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Instructional Design: 4 Warning Signs that You Are Doing it Wrong

Creating and scripting good, practical courses that are useful to many, is an arduous process. It starts with analyzing the need and audience. Despite the best efforts, if the content that is developed is not as per the stakeholder’s requirement or the learners’ interest, it is a ruined attempt; it is the end result that is important, while creating effective courses. Instructional Design is a complex process which uses both divergent thinking (creating potentials) and convergent thinking (restricting or culling elements).

It is important to generate, broaden, and then refine set instructional patterns, to develop effective courses. The first step to creating effective courses is to gather all required information from Subject Matter Experts (SMEs) and create a course outline. Another major part is infusing interactivities and assessments. They are the key elements of engaging training programs. In this blog, let’s restrict it to four components that could be probable reasons for ineffective courses.

1. Lack of Context

Context is a prevalent and persuasive force in any learning experience. However, not all instructional design models contain guidance on how contextual elements can be accommodated, to enhance learning. The incorporation of a contextual approach to instruction will make our design models systemic as well as systematic. The context of instructional design is the structure that focuses on the conditions where your learners will be required to play out their eLearning aptitudes.

The best approach to apply instructional design in your eLearning course is the utilization of contextual scenarios, stories and illustrations. Storytelling and scenarios are both extraordinary techniques that empower learners to deal with circumstances while building up their cognitive abilities through reflection. Similarly, visual design offer the elements essential to characterize the unique circumstance, while giving the essential look and feel to connect with your learners in your eLearning course.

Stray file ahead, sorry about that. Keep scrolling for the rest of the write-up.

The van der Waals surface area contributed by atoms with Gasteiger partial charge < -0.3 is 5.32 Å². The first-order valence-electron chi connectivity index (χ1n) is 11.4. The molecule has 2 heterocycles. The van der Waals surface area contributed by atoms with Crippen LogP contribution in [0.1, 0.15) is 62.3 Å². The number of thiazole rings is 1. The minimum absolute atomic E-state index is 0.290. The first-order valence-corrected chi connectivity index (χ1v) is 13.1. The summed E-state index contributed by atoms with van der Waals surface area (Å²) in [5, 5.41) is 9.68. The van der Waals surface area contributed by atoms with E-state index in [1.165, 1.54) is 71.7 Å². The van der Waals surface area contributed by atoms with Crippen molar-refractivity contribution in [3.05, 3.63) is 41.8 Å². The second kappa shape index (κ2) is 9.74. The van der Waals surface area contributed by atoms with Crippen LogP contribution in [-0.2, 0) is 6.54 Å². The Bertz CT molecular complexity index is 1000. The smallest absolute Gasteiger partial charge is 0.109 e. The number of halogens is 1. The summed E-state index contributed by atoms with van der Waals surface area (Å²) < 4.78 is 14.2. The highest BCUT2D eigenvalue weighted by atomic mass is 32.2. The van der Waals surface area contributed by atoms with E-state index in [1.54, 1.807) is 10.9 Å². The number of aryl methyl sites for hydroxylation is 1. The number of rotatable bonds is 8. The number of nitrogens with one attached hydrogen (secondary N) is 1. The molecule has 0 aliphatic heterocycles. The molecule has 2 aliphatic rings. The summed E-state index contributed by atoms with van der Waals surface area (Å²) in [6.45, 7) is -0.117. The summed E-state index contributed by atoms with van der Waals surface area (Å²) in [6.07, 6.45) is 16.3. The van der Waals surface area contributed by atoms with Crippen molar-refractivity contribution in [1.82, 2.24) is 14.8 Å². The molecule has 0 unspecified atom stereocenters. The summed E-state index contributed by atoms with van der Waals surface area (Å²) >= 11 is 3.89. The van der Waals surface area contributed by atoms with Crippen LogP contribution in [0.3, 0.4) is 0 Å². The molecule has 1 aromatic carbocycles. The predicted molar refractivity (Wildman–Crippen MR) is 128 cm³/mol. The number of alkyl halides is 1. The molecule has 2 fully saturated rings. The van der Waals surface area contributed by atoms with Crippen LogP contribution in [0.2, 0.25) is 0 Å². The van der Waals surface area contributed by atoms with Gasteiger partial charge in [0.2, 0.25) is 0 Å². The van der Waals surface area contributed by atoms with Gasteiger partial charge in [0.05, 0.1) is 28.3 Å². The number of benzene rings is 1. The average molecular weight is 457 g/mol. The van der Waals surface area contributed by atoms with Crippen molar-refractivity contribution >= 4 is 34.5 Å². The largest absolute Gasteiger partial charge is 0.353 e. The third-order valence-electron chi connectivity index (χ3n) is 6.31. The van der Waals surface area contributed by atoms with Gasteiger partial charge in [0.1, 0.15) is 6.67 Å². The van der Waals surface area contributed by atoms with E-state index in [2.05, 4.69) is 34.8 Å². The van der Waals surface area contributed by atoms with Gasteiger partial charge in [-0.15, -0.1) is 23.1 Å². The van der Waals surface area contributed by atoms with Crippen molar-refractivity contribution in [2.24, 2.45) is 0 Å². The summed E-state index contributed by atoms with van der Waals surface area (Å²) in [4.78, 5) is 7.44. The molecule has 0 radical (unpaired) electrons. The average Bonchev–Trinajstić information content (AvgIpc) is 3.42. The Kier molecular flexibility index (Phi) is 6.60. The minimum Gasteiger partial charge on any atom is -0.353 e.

2. Dumping PPTs in Authoring Tools to Develop Courses

There are times when PPTs are dumped into authoring tools, without any interactivity, or instructional design strategy, due to looming deadlines or project uncertainties. As an instructional designer, it is imperative to consider the learning needs of the learners by including interactivities. Instructional designers should keep abreast of emerging learning technologies and modern instructional design principles to ensure that eLearning courses are interactive, facilitate effective knowledge transfer, and not mere boring PPTs.

3. Lack of Challenges

Challenges in an eLearning course stimulate cognitive behaviors in learners. In simple words, challenges help learners face real life issues with ease. For instance, in aviation training, when pilots are trained in a simulating environment, they are better equipped to effectively deal with issues and respond to what is required, in actual. Challenges trigger learners’ interest and inquisitiveness, thereby enabling them to think before effectually acting in a difficult situation and solving a problem.

When a significant challenge is fused with a suitable interactivity, it will become a great teaching methodology. Therefore, ensure you create the kind of assessments that motivate your learners to make decisions, and face the consequences of their choices. Keep in mind the need to progressively increase the complexity of assignments as the eLearning course advances. Another boost could be rewards and recognition when they succeed in the challenges.

4. Lack of Proper Course Navigation

One of the important aspects to consider in instructional design is the course navigation. It is often observed that learners struggle to navigate through the course. This can ruin their interest in continuing the course. Giving user-friendly directions allows them to explore, learn, and enhances the learning experience. Ensure that there is smooth navigation to conveniently navigate within an online course.

Learners are experimental and love to explore courses at their own pace, but locked navigation can restrict them from doing so. It is generally assumed that learners will click through the course if the navigation is free. To avoid that, as an instructional designer, you can control their movement through the course through decision-making activities. This allows them to complete tasks, all while learning.

We discussed four components that are to be avoided for sound instructionally designed courses. For more information, here is an article on the mistakes that make instructional design ineffective. Regardless of the subject matter, instructional design has to be in accordance with learning preferences. Though these mistakes might seem insignificant, they are capable of ruining your course in the long run. Ineffective courses can be deal breakers as they fail to retain the interests of learners. However, the good news is that these mistakes are manageable. Your course is sure to be instructionally sound when you apply the right principles of instructional design.

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